Hensel's Lemma - A Fair Application of Newton's Method and 'Double Induction'


Let $F$ be a non-Archimedean local field, meaning that $F$ is complete under the metric induced by a non-Archimedean absolute value $|\cdot|$. Consider the ring of integers

and its unique prime (hence maximal) ideal

The residue field $k=\mathfrak{o}_F/\mathfrak{p}$ is finite because it is compact and discrete. For compactness notice that $\mathfrak{o}_F$ is compact, and the canonical projection $\mathfrak{o}_F \to k$ is open. For discreteness, notice that $\mathfrak{p}$ is open, connected and contains the unit.

Let $f \in \mathfrak{o}_F[x]$ be a polynomial. Hensel’s lemma states that, if $\overline{f} \in k[x]$, the reduction of $f$, has a simple root $a$ in $k$, then the root can be lifted to a root of $f$ in $\mathfrak{o}_F$ and hence $F$. This blog post is intended to offer a well-organised proof of this lemma.

To do this, we need to use Newton’s method of approximating roots of $f(x)=0$, something like

We know that $a_n \to \zeta$ where $f(\zeta)=0$ at a $A^{2^n}$ speed for some constant $A$, in calculus (do Walter Rudin’s exercise 5.25 of Principles of Mathematical Analysis if you are not familiar with it, I heartily recommend.). Now we will steal Newton’s method into number theory to find roots in a non-Archimedean field, which is violently different from $\mathbb{R}$, the playground of elementary calculus.

We will also use induction, in the form of which I would like to call “double induction”. Instead of claiming that $P(n)$ is true for all $n$, we claim that $P(n)$ and $Q(n)$ are true for all $n$. When proving $P(n+1)$, we may use $Q(n)$, and vice versa.

This method is inspired by this lecture note, where actually a “quadra induction” is used, and everything is proved altogether. Nevertheless, I would like to argue that, the quadra induction is too dense to expose the motivation and intuition of this proof. Therefore, we reduce the induction into two arguments and derive the rest with more reasonings.

Hensel’s Lemma

Hensel’s Lemma. Let $F$ be a non-Archimedean local field with ring of integers $\mathfrak{o}_F=\{\alpha \in F:|\alpha| \le 1\}$ and prime ideal $\mathfrak{p}=\{\alpha \in F:|\alpha|<1\}$. Let $f \in \mathfrak{o}_F[x]$ be a polynomial whose reduction $\overline{f} \in k[x]$ has a simple root $a \in k$, then $a$ can be lifted to $\alpha \equiv a \mod \mathfrak{p}$, such that $f(\alpha)=0$.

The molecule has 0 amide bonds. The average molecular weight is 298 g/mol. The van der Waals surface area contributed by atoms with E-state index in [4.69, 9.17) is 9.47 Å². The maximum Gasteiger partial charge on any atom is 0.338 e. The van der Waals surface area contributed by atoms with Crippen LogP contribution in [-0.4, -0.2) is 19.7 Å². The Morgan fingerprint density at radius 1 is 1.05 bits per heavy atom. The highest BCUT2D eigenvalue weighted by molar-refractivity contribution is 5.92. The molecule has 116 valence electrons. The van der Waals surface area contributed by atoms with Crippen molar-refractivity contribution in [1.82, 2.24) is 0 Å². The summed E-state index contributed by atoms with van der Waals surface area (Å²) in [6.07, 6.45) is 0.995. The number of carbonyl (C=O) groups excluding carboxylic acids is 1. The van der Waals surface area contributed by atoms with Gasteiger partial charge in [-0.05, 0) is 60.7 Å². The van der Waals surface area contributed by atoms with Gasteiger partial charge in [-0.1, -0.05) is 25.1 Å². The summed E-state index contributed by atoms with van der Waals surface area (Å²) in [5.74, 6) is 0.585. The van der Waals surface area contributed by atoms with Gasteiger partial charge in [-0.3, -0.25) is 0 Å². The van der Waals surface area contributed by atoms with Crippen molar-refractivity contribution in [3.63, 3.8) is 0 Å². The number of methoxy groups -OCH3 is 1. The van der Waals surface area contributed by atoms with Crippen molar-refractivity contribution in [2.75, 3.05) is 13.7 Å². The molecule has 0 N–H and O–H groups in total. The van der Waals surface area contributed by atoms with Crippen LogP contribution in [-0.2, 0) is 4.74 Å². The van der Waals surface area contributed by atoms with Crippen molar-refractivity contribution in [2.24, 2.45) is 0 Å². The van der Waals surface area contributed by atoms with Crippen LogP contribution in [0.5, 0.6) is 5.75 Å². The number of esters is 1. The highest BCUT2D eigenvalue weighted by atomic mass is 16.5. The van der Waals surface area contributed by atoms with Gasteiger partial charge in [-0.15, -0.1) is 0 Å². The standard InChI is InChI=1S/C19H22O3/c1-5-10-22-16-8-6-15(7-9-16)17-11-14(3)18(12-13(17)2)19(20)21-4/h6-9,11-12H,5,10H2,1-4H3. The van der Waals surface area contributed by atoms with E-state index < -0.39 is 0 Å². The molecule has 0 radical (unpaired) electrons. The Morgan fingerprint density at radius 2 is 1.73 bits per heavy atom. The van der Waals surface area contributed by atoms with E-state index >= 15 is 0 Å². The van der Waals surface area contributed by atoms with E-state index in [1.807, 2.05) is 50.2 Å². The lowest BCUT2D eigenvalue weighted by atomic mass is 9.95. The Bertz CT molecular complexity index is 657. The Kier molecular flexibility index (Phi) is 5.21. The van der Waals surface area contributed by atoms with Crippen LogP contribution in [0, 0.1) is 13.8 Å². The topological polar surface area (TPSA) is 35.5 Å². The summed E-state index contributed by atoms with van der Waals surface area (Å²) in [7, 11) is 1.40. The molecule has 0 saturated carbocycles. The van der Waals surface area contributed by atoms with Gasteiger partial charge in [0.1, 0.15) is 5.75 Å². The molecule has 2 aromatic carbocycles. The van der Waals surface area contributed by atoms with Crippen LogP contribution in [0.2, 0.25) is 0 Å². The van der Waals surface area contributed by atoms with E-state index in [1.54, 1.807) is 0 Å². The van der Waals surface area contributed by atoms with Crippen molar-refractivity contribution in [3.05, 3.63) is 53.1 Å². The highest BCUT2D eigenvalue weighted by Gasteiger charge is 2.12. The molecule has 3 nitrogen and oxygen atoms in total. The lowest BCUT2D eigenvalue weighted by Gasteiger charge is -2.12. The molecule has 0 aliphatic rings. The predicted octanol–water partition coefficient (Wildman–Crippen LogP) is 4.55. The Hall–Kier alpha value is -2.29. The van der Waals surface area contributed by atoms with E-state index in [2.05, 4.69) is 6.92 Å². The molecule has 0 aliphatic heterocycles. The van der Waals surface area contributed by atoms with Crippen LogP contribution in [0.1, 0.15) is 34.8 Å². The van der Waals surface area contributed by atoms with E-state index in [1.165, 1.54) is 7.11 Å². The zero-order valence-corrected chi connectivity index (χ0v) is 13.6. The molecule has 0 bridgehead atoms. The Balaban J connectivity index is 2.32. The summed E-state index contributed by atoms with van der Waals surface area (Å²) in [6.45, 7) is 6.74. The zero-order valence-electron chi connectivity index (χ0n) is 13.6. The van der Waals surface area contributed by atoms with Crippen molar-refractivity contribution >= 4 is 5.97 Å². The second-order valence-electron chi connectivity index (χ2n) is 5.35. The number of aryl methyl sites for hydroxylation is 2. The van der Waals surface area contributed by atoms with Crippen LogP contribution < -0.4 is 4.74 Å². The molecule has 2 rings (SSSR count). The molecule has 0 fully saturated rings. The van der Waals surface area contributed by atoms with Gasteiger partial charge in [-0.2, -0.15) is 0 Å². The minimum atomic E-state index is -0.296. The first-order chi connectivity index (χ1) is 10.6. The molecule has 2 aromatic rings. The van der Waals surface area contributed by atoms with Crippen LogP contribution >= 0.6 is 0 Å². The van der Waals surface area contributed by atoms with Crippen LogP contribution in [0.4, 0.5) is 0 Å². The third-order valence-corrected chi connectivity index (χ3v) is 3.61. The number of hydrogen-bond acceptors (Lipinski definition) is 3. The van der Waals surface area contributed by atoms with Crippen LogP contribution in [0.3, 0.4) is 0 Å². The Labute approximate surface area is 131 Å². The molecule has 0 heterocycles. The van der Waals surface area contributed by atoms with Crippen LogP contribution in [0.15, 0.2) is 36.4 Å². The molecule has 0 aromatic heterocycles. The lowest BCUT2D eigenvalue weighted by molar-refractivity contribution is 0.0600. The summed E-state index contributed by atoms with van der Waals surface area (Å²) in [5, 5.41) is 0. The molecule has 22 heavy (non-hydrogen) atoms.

By simple root we mean $\overline{f}(a)=0$ but $\overline{f}’(a) \ne 0$. Before we prove this lemma, we see some examples.

Examples and Applications

Square Root of 2 in 7-adic Numbers

Put $F=\mathbb{Q}_7$. Then $\mathfrak{o}_F=\mathbb{Z}_7$, $\mathfrak{p}=7\mathbb{Z}_7$ and $k=\mathbb{F}_7$. We show that square roots of $2$ are in $F$. Note $\overline{f}(x)=x^2-2=(x-3)(x+3) \in k[x]$, we therefore two simple roots of $\overline{f}$, namely $3$ and $-3$. Lifting to $\mathfrak{o}_F$, we have two roots $\alpha_1 \equiv 3 \mod 7\mathbb{Z}_7$ and $\alpha_2 \equiv -3 \mod 7\mathbb{Z}_7$, of $f$. For $\alpha_1$, we have

Hence we can put $\alpha=\sqrt{2}=3+7+2\cdot 7^2+6\cdot 7^3\cdots\in\mathbb{Z}_7 \subset \mathbb{Q}_7$. Likewise $\alpha_2$ can be understood as $-\sqrt{2}$. This expansion is totally different from our understanding in $\mathbb{Q}$ or $\mathbb{R}$.

Roots of Unity

Since $k$ is a finite field, we see $k^\times$ is a cyclic group of order $q-1$ where $q=p^n=|k|$ for some prime $p$. It follows that $x^{q-1}=1$ for all $x \in k^\times$. Therefore $f(x)=x^{q-1}-1$ has $q-1$ distinct roots in $k$. By Hensel’s lemma, $F$ contains all $(q-1)$st roots of unity. It does not matter whether $F$ is isomorphic to $\mathbb{Q}_p$ or $\mathbb{F}_q((t))$.

Proof of Hensel’s Lemma (with Explanation)

Pick any $a_0 \in \mathfrak{o}_F$ that is a lift of $a\mod\mathfrak{p}$. Define

then we claim that $a_n$ converges to the root we are looking for.

Step 1 - Establishing A Sequence by Newton’s Method

First of all, we need to show that $a_n \in \mathfrak{o}_F$, i.e., $|a_n| \le 1$ for all $n$. It suffices to show that $|f(a_{n-1})/f’(a_{n-1})| \le 1$. We firstly observe the case when $n=1$.

Since $\overline{f}(a)=0$ but $\overline{f}’(a) \ne 0$, we have $f(a_0) \in \mathfrak{p}$ but $f’(a_0)\not\in\mathfrak{p}$. As a result, $|f(a_0)|<1$ but $|f’(a_0)|=1$. As a result, $|f(a_0)/f’(a_0)|<1$, which implies that $f(a_0)/f’(a_0) \in \mathfrak{o}_F$ and therefore $a_1 \in \mathfrak{o}_F$.